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Samar 1st Dist. LGUs budge towards solving flood problem

Iloilo boys choose sex over shabu

Samareños cries foul over mining approval in Samar Island.



Uplift the beleaguered coconut industry --- ENKONIZE!

March 4, 2005

MANILA, Philippines - Food, unemployment and air pollution are some of the major problems confronting the country today. The economic crisis in the Philippines was caused by the non-upliftment of the ailing coconut industry, that was once the gross national product (GNP), were 75% of our populations were both directly and indirectly dependent to this miraculous tree of life.

Hunger, never absent in this imperfect world. In this time of crisis we are ask to save. The paradox of trend with regards to austerity measures is - the more people will save their money the more manufacturers will not produce. Thus, the more manufacturers will lay off workers. In a nutshell, the result will be unemployment. Majority of our population is suffering from hunger, who do not have the income nor means to purchase enough food. These people live in the countryside and in the urban centers mostly in the squatter areas.  And these were the same people that were tempted to migrate in exchange of their desire to land a job in the city.

In the face of accelerating prices in our country and the economic difficulties across the globe, it is pertinent to inform our selves of the primary causes of the ailment that beset humanity. Aside from uncontrolled population, unemployment, food crisis and here comes the pollution! Mineral oil the black monster that emerged from the bowels of the earth and engulfed with its tentacles entire nations and succeeded to control the economic and diplomatic destiny of the world is behind this tremor that is precipitating, excruciating poverty to billions of people. In any country, any upward change in the price of petroleum sends its people to hardship and turmoil---Oil is an invisible government. This is not to mention that this monster is the culprit in the deterioration of our environment.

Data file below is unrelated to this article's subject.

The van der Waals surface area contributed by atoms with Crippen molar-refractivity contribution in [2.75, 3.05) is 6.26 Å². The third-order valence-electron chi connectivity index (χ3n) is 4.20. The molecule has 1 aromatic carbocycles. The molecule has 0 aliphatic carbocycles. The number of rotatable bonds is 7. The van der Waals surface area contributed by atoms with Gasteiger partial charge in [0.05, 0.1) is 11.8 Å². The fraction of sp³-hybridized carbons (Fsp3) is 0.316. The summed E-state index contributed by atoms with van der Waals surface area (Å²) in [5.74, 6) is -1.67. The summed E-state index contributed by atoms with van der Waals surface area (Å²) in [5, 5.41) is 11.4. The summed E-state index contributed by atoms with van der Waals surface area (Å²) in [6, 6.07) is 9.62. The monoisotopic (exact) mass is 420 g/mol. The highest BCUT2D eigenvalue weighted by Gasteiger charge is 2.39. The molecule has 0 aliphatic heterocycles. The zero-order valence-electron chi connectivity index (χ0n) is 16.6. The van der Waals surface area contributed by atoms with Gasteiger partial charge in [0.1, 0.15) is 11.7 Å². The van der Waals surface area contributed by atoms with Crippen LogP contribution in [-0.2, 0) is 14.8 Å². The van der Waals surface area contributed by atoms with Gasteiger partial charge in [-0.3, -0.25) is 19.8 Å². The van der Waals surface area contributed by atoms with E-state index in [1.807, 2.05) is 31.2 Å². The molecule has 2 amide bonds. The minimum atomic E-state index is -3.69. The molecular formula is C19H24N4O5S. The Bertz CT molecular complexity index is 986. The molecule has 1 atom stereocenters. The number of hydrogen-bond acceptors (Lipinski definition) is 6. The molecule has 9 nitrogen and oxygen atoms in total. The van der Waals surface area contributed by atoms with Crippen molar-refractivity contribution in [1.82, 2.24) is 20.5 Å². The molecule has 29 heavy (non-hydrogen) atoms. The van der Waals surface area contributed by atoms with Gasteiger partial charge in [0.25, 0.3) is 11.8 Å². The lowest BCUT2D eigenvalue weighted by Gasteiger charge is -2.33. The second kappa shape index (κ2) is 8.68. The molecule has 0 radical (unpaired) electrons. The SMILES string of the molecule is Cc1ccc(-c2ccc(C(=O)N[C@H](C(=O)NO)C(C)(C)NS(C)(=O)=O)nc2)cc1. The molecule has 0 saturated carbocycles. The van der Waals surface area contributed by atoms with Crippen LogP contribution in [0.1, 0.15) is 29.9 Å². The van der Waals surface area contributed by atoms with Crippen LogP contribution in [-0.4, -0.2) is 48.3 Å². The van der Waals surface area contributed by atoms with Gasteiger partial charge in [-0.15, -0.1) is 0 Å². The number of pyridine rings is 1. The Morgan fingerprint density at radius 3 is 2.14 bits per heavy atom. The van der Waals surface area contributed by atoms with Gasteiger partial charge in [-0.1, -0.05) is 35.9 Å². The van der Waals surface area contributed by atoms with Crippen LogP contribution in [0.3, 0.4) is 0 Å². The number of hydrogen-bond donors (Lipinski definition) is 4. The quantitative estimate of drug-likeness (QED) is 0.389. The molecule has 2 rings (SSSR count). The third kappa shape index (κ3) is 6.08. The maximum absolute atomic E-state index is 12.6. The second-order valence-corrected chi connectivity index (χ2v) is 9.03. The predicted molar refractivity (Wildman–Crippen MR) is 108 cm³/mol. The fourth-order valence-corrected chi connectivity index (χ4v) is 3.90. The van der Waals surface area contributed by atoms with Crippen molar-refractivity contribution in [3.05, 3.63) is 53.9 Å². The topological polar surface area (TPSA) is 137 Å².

Why not grow vegetable energy?

The Philippine coconut industry as it is today did not come about by an overnight decision of any single policy makers or a body of policymakers. Through the years, the government approaches, all intended to establish and maintain a strong and viable coconut industry. Since 1916, law after law has been passed, each with a different approach. Government policy from Spanish regime up to 1980 or a span of more than three centuries, could be characterized as fragmented, with no specific vision. Government policy during the seventies particularly during the martial law period, up to 1992 or mere 20-year span, has one vision - vegetable energization. Now that we are in the millennium year, still the vision is for vegetable energization. Most of all, the recent implementation of the Republic Act 8749 otherwise known as the Clean Air Act of 1999, the government has to adopt eco-dynamics energization, not only to save the air pollution but to save as well the millions of two-stroke motorcycle units, believed to be the cause of carbon monoxide emission from the incomplete combustion of petrol fuel.

The newly created National Council on Food Security and Job Creation, headed by Secretary Jose “Peping”Cojuangco was task by President Gloria Arroyo to materialize the longtime dreamed plan of the country to embarked vegetable energization and to immediately construct a 30 million Vegetable Energy plant, one for each province.